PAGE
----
Find in
Canada > British Columbia > Vernon > Vernon travel guide

Vernon Travel Guide

Vernon is a city of about 55,000 people located in the northern end of the Okanagan Valley. In recent years, the city has been developing a reputation for being a very desirable place to retire, ranked by Consumer Reports in 2005 as the sixth best community in North America to retire in.[1]

Geographically, Vernon is known for its beaches and lakes, the latter of which includes Okanagan, Swan, and Kalamalka, which help the town draw vacationers in the summer. When the heat hits during this peak season, the town’s Poison Park, which is located in the south at the intersection of Highway 97 and 25th Avenue, offers delightful oriental gardens that provide some much-needed shade and tranquility. The park boasts a charming floral clock, too.[2]

To get acquainted with Vernon’s town history, a visit to the Vernon Museum and Archives should do the trick. The museum has old photographs illustrating the pioneering days as well as exhibits displaying costumes and showcasing carriages and the collection of Indian artifacts.[3]

For another fascinating peek at the past, visit the O’Keefe Historic Ranch, about 7.5 miles (or 12 kilometers) north of Vernon along Highway 97. It is one of the province’s first ranches and belonged to Cornelius O’Keefe, the first cattle rancher in the area. The ranch grew to become British Columbia’s largest by the turn of the 20th century. It is complete with O’Keefe’s original log house, a mansion furnished in period style, a general store, a Roman Catholic church, and a blacksmith’s shop. As an early pioneer, O’Keefe made a concerted effort to populate the region with his wives. His first wife bore him 9 children. He remarried after her death and had many more with his second wife. His family lived at the ranch for more than a century from 1867 until 1977. The furnishings and possessions of the O’Keefes are still there.[4]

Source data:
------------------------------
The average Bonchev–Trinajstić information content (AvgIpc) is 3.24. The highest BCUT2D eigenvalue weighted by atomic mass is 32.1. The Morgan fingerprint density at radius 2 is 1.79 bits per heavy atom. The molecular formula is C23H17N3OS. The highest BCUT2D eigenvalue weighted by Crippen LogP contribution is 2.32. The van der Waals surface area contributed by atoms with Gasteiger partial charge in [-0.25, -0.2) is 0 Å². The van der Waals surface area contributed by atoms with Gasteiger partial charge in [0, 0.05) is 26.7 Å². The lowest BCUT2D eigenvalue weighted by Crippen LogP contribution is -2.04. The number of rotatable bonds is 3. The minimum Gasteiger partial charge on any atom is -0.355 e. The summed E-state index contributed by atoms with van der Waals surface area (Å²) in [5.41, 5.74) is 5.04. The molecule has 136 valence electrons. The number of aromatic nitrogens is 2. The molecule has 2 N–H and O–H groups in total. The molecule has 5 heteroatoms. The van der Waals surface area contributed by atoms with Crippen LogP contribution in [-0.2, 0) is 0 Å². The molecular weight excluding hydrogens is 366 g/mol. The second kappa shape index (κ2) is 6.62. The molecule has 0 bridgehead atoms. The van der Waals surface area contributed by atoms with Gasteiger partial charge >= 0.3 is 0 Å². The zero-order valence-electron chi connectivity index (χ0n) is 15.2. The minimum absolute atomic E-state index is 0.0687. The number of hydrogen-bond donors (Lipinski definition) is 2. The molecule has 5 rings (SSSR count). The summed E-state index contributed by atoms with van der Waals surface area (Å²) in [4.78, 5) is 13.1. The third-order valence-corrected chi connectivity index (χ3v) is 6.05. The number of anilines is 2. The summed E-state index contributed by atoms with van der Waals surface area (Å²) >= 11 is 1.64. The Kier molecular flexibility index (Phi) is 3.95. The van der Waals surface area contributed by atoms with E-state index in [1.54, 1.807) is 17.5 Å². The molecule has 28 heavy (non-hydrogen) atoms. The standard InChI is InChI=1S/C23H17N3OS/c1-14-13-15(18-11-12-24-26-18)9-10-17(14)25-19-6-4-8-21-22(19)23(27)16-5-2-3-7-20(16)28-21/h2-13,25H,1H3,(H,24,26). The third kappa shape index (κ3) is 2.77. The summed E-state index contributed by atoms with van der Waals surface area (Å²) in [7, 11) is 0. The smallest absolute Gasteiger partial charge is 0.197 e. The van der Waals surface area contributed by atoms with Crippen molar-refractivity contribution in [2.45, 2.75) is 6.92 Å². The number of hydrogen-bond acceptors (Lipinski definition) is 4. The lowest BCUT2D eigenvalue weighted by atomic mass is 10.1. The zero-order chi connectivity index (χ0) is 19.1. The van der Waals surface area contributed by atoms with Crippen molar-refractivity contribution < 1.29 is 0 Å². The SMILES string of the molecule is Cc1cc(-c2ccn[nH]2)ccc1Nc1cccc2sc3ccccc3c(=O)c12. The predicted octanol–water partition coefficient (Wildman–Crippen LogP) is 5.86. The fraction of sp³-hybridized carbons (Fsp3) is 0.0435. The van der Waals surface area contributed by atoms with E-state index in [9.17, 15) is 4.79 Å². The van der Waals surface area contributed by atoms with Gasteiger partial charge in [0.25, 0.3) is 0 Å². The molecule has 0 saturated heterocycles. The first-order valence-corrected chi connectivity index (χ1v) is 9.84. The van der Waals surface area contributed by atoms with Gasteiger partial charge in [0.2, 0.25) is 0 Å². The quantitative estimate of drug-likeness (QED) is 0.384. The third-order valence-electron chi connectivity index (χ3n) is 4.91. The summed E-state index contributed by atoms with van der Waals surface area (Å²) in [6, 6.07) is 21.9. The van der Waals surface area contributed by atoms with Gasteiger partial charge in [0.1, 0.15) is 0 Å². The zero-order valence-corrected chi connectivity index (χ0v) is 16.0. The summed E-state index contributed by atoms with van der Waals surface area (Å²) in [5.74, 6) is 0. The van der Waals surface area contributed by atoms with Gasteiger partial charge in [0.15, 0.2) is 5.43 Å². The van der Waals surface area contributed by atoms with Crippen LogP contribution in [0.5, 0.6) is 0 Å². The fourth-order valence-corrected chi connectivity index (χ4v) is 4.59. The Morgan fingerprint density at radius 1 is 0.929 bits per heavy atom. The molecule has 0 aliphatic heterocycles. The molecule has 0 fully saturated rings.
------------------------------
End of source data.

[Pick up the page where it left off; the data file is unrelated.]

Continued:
In the winters and summers, Silver Star Ski Resort also attracts many tourists. Located 14 miles (22 kilometers) east of Vernon, the resort has something for every kind of outdoor lover. May to September, in particular, is the perfect time of year for hikers and cyclists, as numerous trails provide spectacular views of the Coast Mountains. Skiing and snowmobiling are popular pursuits in the winter when the resort serves up cross-country and downhill ski runs. All in all, the resort looks as though it’s straight out of a Western – the entertainment, restaurants, and lodges. To reach Silver Star, you take Highway 97 and exit off 48th Avenue. Continue along 48th Avenue before turning off Tillicum Road to Cedar Hot Springs where warm mineral spring waters in the middle of a forest provide a delightful setting.[5]

How to Get There
There is an airport in Vernon located to the west of the town, but there are no commercial airlines flying in and out of it. It is used primarily for civilian aircraft. Most people fly into Kelowna International Airport and then drive the 40 kilometers north on Highway 97.[6]

The greyhound bus station in Vernon is at 31st Avenue and 30th street, and service runs from Vernon to Revelstoke, Golden and Calgary as well as to Vancouver, Penticton, and Kelowna.[7]

Carroll, Donald. Insider’s Guide Canada. Edison: Hunter Publishing, Inc, 1996. ISBN: 1556507100.

“Vernon, British Columbia.” < http://en.wikipedia.org/wiki/Vernon%2C_British_Columbia>

[1] Vernon
[2] Carroll, 85
[3] Id.
[4] Id.
[5] Id.
[6] Vernon
[7] Carroll, 87

More Travel Guides

> Cities in British Columbia

Vancouver Island



Fort Langley


> Provinces in Canada

New Brunswick


Northwest Territories


British Columbia

Article Contributors
Anonymous user updated 13 years ago

Some rights reserved ©.
The travel guide article on this page is subject to copyright restrictions.

Forgot your password?

member image
New Zealand